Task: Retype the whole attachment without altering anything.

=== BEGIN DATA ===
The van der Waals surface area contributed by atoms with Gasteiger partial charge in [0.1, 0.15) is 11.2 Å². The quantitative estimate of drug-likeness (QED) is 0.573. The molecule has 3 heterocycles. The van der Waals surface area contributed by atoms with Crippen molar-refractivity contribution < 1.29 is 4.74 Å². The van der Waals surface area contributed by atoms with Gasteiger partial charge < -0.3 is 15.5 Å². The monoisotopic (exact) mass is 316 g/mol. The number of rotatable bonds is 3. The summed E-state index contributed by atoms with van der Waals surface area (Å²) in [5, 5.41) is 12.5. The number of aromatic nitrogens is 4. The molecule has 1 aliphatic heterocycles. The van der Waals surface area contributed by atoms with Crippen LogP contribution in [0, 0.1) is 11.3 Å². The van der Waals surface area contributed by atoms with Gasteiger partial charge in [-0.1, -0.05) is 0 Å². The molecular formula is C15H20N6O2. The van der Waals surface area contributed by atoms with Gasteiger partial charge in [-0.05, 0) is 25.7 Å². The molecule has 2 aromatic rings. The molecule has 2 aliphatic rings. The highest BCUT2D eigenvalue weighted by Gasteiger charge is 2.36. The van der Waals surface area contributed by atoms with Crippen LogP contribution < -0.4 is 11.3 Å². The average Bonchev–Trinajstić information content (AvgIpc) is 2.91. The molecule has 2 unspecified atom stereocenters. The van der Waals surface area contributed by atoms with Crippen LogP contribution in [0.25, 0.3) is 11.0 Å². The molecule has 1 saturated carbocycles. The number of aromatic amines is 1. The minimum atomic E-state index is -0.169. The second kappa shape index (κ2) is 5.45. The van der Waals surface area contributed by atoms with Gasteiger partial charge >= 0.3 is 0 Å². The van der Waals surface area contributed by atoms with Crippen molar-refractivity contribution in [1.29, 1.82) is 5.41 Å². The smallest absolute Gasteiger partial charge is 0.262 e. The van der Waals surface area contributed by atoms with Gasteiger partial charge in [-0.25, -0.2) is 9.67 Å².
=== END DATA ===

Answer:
The van der Waals surface area contributed by atoms with Gasteiger partial charge in [0.1, 0.15) is 11.2 Å². The quantitative estimate of drug-likeness (QED) is 0.573. The molecule has 3 heterocycles. The van der Waals surface area contributed by atoms with Crippen molar-refractivity contribution < 1.29 is 4.74 Å². The van der Waals surface area contributed by atoms with Gasteiger partial charge < -0.3 is 15.5 Å². The monoisotopic (exact) mass is 316 g/mol. The number of rotatable bonds is 3. The summed E-state index contributed by atoms with van der Waals surface area (Å²) in [5, 5.41) is 12.5. The number of aromatic nitrogens is 4. The molecule has 1 aliphatic heterocycles. The van der Waals surface area contributed by atoms with Crippen LogP contribution in [0, 0.1) is 11.3 Å². The van der Waals surface area contributed by atoms with Gasteiger partial charge in [-0.1, -0.05) is 0 Å². The molecular formula is C15H20N6O2. The van der Waals surface area contributed by atoms with Gasteiger partial charge in [-0.05, 0) is 25.7 Å². The molecule has 2 aromatic rings. The molecule has 2 aliphatic rings. The highest BCUT2D eigenvalue weighted by Gasteiger charge is 2.36. The van der Waals surface area contributed by atoms with Crippen LogP contribution < -0.4 is 11.3 Å². The average Bonchev–Trinajstić information content (AvgIpc) is 2.91. The molecule has 2 unspecified atom stereocenters. The van der Waals surface area contributed by atoms with Crippen LogP contribution in [0.25, 0.3) is 11.0 Å². The molecule has 1 saturated carbocycles. The number of aromatic amines is 1. The minimum atomic E-state index is -0.169. The second kappa shape index (κ2) is 5.45. The van der Waals surface area contributed by atoms with Gasteiger partial charge >= 0.3 is 0 Å². The van der Waals surface area contributed by atoms with Crippen molar-refractivity contribution in [1.29, 1.82) is 5.41 Å². The smallest absolute Gasteiger partial charge is 0.262 e. The van der Waals surface area contributed by atoms with Gasteiger partial charge in [-0.25, -0.2) is 9.67 Å².